Stumbling into the Film and Music tent in search of ex-Beta Band bro Steve Mason we’re confronted with images of mounted policemen battering all hell out of folk in a grainy 80s documentary. Confused, we’re told by an onlooker that Mason’s played half his set and is now showing a film about the 1984-85 miner’s strike.
It’s a sobering and hugely involving piece of footage showcasing the brutality of the police and Thatcher‘s crippling regime which annihilated Britain’s unions – and all told makes a greater impression than 90% of the music on offer over the weekend.
Mason then offers a rambling, yet passionate and thought-provoking conclusion which basically translates as government/police state/media = BAD. Community/human spirit/solidarity = GOOD.
He then rounds off with Beta Band classic Dr Baker and a campfire reworking of Madonna‘s Borderline. Cue unanimous standing ovation.
discolights.jpg
Death disco
Sometimes at festivals compromise is key. In this instance compromise comes at an almighty cost. Meeting up with the lasses from Greenzone means enduring once again, Mumford & Sons.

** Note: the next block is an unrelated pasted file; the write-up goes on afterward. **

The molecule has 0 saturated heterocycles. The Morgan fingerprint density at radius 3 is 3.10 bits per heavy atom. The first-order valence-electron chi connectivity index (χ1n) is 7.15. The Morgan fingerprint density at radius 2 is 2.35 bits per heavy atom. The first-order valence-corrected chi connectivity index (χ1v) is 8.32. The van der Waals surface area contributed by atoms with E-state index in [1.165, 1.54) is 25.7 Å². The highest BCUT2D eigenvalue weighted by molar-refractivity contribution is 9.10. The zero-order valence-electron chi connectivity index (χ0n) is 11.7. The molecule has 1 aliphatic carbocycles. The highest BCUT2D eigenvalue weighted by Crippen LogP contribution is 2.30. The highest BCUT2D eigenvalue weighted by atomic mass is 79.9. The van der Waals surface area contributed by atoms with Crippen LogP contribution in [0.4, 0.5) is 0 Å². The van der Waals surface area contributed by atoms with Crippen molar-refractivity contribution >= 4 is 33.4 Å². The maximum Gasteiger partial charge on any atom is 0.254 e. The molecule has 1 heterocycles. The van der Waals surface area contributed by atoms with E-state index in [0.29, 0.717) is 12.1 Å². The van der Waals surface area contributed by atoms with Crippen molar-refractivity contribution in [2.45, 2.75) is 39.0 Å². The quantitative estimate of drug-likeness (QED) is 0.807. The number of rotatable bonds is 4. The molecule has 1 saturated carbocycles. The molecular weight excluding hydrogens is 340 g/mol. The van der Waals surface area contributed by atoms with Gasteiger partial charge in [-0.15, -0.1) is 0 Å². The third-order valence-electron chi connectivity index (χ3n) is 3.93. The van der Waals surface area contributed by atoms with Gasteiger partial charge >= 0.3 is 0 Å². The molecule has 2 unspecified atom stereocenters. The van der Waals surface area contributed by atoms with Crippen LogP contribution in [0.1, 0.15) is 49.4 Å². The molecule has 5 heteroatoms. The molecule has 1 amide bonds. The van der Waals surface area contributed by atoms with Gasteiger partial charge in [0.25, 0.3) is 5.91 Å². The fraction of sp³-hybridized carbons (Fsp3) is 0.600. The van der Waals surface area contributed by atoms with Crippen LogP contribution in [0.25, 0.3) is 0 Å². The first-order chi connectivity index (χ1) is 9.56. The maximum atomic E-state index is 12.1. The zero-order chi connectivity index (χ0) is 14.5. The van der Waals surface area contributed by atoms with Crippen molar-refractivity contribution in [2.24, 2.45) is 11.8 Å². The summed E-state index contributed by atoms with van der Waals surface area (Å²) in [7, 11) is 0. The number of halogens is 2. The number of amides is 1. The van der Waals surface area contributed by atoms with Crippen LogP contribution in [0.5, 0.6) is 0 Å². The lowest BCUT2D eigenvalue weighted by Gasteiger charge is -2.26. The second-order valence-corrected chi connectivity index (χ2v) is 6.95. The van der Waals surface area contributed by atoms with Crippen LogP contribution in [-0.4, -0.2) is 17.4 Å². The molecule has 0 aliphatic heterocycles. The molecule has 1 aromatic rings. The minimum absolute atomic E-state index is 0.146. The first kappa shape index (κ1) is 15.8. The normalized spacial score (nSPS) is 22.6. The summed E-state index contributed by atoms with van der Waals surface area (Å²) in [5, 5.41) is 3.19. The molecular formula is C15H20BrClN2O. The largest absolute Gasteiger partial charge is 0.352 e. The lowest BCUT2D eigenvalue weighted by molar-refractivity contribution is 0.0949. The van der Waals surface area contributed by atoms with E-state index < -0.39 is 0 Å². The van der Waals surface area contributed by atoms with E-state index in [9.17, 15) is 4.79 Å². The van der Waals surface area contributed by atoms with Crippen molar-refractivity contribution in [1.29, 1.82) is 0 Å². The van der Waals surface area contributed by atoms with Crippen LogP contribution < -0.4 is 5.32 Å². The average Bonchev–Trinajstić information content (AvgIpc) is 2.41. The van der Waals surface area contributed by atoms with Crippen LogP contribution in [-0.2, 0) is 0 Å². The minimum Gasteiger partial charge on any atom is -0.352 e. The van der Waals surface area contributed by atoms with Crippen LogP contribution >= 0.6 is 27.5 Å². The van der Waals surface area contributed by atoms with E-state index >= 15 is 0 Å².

First time round was bad enough, now 97% of Latitude has gathered, to sing hopelessly out of tune as the inbred Westlife with banjos deliver something so turgid, so bereft of sparkle we’d rather stare at a shed.
Thankfully, our nightmare is short-lived as it’s their final song and we disperse into the woods to take in some of the ‘alternative culture’ on offer. Like trees decorated in post it notes.
Slightly more arty and a whole load better to look at are Dirty Projectors, who in Angel Deradoorian, have the all-time, uber-hipster foxiest miss ever. There’s a small sea of boys, tongue-dangling, gently sashaying as the Dirty P’s weave their intricate summer grooves. Oft-noted for their ridiculous time signatures and kitchen-sink approach, here, while not immediate, they’re certainly suited to the great expanse into which they *ahem* project.
Stillness Is The Move, is an obvious high, but there’s much to love; Useful Chamber‘s coda is a remarkable racket of guitar glee and No Intention is a great mass of flitty-floaty fun.
Speaking of which, someone should really have told Charlotte Gainsbourg. For 15 cripplingly mundane minutes she hum-drums her way through the most plodding of sets before we yawn loudly in protest and go grab another of Maxwell’s homemade haloumi-dressed beefburgers (boy, how we’re missing thems juicy eats).